Montreal real estate project under fire for first contact marketing campaign
Name of condo project based on Mohawk language origins of Hochelaga
A real estate project in a Montreal neighbourhood has raised eyebrows over the use of first contact imagery of First Nations in its advertising campaign.
Ioana Comat, a Hochelaga-Maisonneuve resident, saw the billboard for Osha Condos on her way home from work.
The advertisement, which is located on Ontario Street between Montgomery and Hogan Streets, has the words "Hochelaga," "Osha Aga," "Osha" and the slogan "Habitat remarquable" with a historical illustration depicting Jacques Cartier and First Nations above the interior of a condo.
Comat called it a case of cultural usurpation and posted a photo on Facebook to draw attention to it.
"I think this is my responsibility as a guest on Mohawk territory to use my white privilege to call out such a lack of respect," she said.
She said it's an issue because "a dominant group takes advantage of its influence and its financial means to tell the story of people that theirs has colonized, oppressed for centuries, without the involvement, even the consultation in this project, of the members of any First Nation."
The developer Groupe Altius is behind the Osha Condos project, a plan to build 200 housing units at the intersection of Sainte-Catherine Est and Nicolet streets.
Hugo Deschênes, the project's marketing manager, told Radio-Canada that he was surprised by the criticism and that the name was chosen to represent the neighbourhood's origins.
He said that after doing some research, he found that the name Hochelaga could come from the words "osha aga," which means "people of the hand" in Kanien'kéha. It's said the name may have been given to Jacques Cartier and his party because of their custom of extending their hands in greeting.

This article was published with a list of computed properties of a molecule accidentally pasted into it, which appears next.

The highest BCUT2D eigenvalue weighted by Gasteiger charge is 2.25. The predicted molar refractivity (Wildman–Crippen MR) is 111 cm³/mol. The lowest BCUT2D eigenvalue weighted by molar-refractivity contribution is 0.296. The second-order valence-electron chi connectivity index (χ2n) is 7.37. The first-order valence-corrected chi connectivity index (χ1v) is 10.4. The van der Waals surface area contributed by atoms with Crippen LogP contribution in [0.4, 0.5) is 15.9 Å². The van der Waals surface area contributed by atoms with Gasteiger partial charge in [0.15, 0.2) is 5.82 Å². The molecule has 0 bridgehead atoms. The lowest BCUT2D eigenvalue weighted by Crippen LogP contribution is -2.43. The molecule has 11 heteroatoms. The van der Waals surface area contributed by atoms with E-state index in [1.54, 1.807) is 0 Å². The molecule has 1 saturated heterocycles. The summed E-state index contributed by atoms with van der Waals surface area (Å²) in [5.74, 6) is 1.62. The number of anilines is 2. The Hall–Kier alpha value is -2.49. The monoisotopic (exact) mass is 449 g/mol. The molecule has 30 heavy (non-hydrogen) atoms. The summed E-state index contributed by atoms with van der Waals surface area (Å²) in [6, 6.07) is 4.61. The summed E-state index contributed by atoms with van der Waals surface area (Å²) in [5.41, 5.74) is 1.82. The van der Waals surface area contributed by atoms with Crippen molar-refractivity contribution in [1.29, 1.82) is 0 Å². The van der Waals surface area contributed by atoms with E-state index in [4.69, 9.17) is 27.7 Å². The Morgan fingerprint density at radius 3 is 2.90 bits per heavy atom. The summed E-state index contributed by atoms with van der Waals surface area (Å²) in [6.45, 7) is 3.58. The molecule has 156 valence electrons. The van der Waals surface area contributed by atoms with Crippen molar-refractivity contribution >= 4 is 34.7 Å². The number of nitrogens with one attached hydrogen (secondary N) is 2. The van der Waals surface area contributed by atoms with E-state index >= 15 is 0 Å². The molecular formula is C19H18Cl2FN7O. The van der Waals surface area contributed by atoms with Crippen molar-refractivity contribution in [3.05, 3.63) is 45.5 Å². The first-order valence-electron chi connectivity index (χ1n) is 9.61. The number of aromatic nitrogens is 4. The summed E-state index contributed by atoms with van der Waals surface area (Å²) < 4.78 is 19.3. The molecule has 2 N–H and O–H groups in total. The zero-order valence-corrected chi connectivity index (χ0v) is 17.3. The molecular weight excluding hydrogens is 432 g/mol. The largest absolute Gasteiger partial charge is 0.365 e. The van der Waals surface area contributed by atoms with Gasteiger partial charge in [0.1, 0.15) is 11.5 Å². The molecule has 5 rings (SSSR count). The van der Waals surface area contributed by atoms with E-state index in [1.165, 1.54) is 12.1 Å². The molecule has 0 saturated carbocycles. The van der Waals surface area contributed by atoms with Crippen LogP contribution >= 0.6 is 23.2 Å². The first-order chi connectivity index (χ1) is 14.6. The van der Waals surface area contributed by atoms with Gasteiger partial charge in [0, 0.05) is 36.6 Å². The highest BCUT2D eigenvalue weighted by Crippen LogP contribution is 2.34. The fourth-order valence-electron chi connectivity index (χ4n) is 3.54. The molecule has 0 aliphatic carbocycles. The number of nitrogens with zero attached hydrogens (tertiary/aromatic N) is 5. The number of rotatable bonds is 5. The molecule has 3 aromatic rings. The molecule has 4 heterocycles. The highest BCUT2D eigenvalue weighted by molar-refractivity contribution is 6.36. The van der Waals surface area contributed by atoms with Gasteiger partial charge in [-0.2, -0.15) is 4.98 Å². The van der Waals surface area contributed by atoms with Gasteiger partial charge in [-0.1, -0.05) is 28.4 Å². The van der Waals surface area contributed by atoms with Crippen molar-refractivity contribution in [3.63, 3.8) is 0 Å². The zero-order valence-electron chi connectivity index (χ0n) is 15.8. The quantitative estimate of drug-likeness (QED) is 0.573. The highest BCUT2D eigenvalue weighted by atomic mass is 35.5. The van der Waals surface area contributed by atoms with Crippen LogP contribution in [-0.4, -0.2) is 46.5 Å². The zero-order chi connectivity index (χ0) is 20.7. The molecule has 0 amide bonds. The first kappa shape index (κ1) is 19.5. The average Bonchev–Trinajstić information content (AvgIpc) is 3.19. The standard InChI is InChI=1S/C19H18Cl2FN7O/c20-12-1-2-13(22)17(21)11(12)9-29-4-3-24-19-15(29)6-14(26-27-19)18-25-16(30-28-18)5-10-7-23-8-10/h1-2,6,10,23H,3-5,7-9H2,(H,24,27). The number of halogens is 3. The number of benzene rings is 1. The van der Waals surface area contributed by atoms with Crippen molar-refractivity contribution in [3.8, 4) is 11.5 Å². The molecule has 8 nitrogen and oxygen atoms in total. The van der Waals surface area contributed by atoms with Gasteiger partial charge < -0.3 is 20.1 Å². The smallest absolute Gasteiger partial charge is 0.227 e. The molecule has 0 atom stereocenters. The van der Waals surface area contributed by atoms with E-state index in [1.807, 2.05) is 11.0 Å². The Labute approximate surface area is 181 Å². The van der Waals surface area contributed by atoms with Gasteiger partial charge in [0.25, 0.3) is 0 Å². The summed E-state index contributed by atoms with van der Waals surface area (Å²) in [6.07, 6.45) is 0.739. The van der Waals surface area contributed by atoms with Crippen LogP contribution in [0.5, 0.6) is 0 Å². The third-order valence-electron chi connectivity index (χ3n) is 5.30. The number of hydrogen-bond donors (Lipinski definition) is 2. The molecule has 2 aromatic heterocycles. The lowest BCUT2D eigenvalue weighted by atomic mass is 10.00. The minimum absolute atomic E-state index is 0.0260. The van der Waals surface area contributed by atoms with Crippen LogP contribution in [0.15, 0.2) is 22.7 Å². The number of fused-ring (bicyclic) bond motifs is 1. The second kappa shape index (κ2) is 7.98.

'They're not honouring anybody'
It's the story that Billy Two Rivers, a former council chief and pro wrestler, tells in Kahnawake. His name appeared on one of the advertisements for the condo project explaining the origin of the name.
Two Rivers, who is currently hospitalized, said he was never consulted and is now considering his legal options.
"They shouldn't be doing that," he said. "They're just like Van Morrison."
In 2017, Two Rivers settled a lawsuit against Van Morrison about a photo of Two Rivers used on an album cover without his consent.
Two Rivers isn't the only one concerned. Ross Montour, a council chief at the Mohawk Council of Kahnawake, called the marketing an issue of appropriation.
"They're not honouring anybody," said Montour.
"They're using somebody's name and a story that they feel is related to them, that related to history as a selling point. That's not an honouring, that's a commercial use of somebody's name, somebody's history beyond Billy Two Rivers, for commercial gain. How do you justify that? You can't."
Deschênes declined an interview with CBC, but said in a statement the project will remove certain historical references in light of the criticisms.
"We are sensitive to the questions raised by some people regarding our recent advertising campaign. The purpose of the latter is not to offend anyone."
The same statement also now appears on the project's website.
With files from Radio-Canada's Laurence Niosi and Yessica Chavez